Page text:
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By being affectionate with his children, my Dad taught us that love knew no gender.

Father’s Day – Boys and Men Should Show Dad Some Affection

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When I was a little boy, I remember seeing my Dad give his father a kiss on the forehead. Pop was a tough old coot, and their relationship could sometimes be called tempestuous, but Dad always made sure to give the old guy a kiss when he saw him. Of course, I always followed Dad’s lead and kissed Pop on his stubbled cheek.

I was five years old and remember Dad started dropping me off at school, and he always gave me a kiss on the cheek before I got out of the car. At first I would look around, nervous one of my friends would see me (because I had never seen any of their fathers doing that), and Dad said the same thing every time, “Never be afraid to kiss your father goodbye. It could be the last time you see him.”

Dad paris 1Dad had been in the Army and survived D-Day. At that point he was a NYC cop, and I thought of him in heroic terms like Batman or Super Man. But as I got a little older it sunk into my mind what Dad meant by saying that it could be the last time I saw him as he went off to work. From then on I never missed a chance to kiss my father when I saw him, right up until the day he died at 94 years old.

It seems to me that society puts pressure on boys to be different with their fathers. Mom gets all the hugs and kisses, and Dad gets a firm handshake. That societal pressure for men not to cry, not to be affectionate, goes way back in time, but that does not mean it is the right way for us to operate.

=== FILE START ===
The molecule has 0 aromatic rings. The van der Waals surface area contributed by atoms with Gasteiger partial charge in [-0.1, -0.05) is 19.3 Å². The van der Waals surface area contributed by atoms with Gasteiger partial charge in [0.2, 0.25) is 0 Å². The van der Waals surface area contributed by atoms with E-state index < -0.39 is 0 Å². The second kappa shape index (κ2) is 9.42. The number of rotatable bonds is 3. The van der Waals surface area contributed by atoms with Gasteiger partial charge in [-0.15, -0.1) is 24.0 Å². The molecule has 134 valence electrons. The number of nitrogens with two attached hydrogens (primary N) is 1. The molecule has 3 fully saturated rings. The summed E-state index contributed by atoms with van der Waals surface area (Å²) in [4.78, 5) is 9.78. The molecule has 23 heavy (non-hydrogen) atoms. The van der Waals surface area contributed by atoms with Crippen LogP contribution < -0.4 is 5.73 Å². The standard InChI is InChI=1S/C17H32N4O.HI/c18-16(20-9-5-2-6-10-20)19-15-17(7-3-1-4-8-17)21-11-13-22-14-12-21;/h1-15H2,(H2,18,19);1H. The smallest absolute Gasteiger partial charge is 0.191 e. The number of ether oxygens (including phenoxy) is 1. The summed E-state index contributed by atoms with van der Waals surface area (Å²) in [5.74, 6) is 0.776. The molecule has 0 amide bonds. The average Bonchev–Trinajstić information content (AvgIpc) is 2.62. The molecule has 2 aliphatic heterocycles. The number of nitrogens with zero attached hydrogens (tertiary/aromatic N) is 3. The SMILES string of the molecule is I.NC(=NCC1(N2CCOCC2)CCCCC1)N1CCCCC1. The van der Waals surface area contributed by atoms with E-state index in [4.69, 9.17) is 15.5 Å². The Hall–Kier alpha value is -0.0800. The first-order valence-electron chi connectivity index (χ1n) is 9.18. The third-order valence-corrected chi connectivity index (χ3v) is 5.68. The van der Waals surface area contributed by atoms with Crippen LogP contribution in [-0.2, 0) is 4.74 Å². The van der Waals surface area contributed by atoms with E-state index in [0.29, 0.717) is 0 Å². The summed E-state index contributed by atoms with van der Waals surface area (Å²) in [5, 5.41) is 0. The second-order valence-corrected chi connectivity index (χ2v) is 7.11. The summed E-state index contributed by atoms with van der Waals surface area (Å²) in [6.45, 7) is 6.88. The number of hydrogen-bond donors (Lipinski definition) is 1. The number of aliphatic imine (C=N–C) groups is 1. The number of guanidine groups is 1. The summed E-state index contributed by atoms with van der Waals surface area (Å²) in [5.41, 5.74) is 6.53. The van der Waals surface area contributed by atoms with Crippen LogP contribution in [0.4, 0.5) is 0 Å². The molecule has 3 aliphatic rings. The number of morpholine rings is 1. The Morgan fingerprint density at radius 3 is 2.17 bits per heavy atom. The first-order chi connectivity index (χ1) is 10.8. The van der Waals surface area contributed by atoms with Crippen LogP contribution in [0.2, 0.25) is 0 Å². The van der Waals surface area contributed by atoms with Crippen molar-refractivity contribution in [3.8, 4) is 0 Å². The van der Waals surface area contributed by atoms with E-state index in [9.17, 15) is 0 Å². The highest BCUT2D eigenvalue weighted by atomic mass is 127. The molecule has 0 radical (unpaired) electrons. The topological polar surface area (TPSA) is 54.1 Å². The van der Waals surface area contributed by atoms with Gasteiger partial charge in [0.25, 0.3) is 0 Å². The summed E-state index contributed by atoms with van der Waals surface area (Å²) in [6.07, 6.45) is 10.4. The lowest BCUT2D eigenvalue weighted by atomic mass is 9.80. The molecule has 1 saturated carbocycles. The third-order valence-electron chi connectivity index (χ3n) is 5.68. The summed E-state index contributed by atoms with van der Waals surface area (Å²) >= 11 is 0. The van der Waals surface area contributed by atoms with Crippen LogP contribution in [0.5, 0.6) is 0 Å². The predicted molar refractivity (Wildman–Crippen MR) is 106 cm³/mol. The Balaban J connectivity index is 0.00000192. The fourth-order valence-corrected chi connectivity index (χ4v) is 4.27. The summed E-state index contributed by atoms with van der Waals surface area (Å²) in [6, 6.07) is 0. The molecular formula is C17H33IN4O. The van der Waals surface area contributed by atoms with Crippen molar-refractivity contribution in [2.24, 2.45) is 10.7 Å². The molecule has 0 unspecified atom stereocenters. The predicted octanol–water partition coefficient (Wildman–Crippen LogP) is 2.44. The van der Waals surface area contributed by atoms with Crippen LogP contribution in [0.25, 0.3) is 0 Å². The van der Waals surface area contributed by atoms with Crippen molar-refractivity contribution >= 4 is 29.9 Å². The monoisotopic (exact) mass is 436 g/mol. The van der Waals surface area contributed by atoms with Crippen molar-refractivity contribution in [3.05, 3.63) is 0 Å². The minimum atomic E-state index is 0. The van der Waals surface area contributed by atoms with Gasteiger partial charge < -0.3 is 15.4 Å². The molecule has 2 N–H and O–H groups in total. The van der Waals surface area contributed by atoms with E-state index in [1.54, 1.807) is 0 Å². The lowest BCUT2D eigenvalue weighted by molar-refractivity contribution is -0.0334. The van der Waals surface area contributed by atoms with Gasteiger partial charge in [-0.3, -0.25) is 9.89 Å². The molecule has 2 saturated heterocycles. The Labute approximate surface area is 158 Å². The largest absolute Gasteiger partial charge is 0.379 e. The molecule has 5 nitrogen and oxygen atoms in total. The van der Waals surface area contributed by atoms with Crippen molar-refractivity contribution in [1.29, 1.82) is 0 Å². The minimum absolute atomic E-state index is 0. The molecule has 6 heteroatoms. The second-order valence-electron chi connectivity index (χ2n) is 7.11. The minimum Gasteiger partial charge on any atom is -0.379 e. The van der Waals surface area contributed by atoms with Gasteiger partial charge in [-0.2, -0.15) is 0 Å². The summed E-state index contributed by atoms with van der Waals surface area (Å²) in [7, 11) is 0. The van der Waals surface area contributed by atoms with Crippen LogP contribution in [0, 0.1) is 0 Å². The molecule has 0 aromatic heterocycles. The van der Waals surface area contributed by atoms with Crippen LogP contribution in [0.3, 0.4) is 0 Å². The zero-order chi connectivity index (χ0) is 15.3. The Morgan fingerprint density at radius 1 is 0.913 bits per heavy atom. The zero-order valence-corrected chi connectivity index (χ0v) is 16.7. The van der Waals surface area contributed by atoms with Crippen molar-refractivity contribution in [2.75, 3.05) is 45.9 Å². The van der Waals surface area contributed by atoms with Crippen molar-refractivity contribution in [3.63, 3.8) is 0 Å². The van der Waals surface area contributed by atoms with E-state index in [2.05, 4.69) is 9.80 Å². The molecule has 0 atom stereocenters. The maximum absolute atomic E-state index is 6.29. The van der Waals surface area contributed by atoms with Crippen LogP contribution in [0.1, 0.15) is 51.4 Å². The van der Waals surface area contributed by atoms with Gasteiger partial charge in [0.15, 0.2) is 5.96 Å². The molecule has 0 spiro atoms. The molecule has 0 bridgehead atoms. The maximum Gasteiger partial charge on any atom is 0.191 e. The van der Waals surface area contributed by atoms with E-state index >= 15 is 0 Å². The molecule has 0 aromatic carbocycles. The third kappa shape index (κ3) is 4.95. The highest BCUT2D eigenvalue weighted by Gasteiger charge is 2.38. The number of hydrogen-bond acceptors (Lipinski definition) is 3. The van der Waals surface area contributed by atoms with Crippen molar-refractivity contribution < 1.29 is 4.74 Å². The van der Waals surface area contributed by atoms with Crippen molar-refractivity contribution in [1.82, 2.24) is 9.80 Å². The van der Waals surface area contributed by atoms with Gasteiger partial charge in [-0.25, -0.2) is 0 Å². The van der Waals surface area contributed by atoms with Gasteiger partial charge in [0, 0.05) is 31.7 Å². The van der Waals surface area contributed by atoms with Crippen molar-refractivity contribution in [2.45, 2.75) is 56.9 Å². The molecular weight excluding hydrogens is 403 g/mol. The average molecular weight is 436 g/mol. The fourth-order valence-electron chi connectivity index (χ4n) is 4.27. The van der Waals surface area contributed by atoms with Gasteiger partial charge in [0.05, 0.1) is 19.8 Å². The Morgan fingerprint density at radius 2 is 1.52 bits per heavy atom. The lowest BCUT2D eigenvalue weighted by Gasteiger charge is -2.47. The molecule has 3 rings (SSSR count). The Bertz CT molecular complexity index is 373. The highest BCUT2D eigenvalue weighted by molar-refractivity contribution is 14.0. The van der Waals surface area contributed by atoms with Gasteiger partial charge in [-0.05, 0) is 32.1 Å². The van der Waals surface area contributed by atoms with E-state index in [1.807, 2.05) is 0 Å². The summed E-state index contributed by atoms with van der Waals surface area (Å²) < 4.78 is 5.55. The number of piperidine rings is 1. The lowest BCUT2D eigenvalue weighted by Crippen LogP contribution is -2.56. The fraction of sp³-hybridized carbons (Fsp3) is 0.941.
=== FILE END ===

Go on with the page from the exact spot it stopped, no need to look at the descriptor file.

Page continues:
My mother said that when I was growing up I was my father’s shadow. I followed him everywhere and wanted to do what he was doing. When he shaved, I had to put the cream on my face too and use a bladeless razor. I watched him change spark plugs, fix a pipe, and put in a ceiling fan. Besides spending time with him, I started to assist him and learn how to do these things too.

sheaAs I became interested in baseball, Dad would take me out to Shea Stadium and we would see my team, the NY Mets. He taught me how to understand the game, the strategies involved, and he even tried to teach me how to do a scorecard (sadly, I never could master that one). I still remember the cold spring winds on Opening Day, the pungent smell of mustard as it smothered a delicious hotdog, and the joy of getting some dinky little plastic prize from the Cracker Jack box.

But my fondest memory of going to the games with Dad was sitting in that chair next to him with his arm around me. Never have I felt safer, more loved, or happier than those times. I wish now I could have him back even for a few moments to sit there and watch the game with him again.

I understand that all fathers aren’t good dads – it is a sad fact of life. I knew friends who had problems with their fathers, and I know their lives were adversely affected by that. The importance of a dad – whether he’s a biological father, a stepdad, an uncle, or another male figure – is undeniable and, as studies have shown, crucial to both male and female children.

The Importance of Fathers in the Healthy Development of Children, an excellent publication from the U.S. Department of Health and Human Services, makes clear how crucial the impact of having an involved father is on children’s lives:

Children with involved, caring fathers have better educational outcomes. The influence of a father’s involvement extends into adolescence and young adulthood. Numerous studies find that an active and nurturing style of fathering is associated with better verbal skills, intellectual functioning, and academic achievement among adolescents.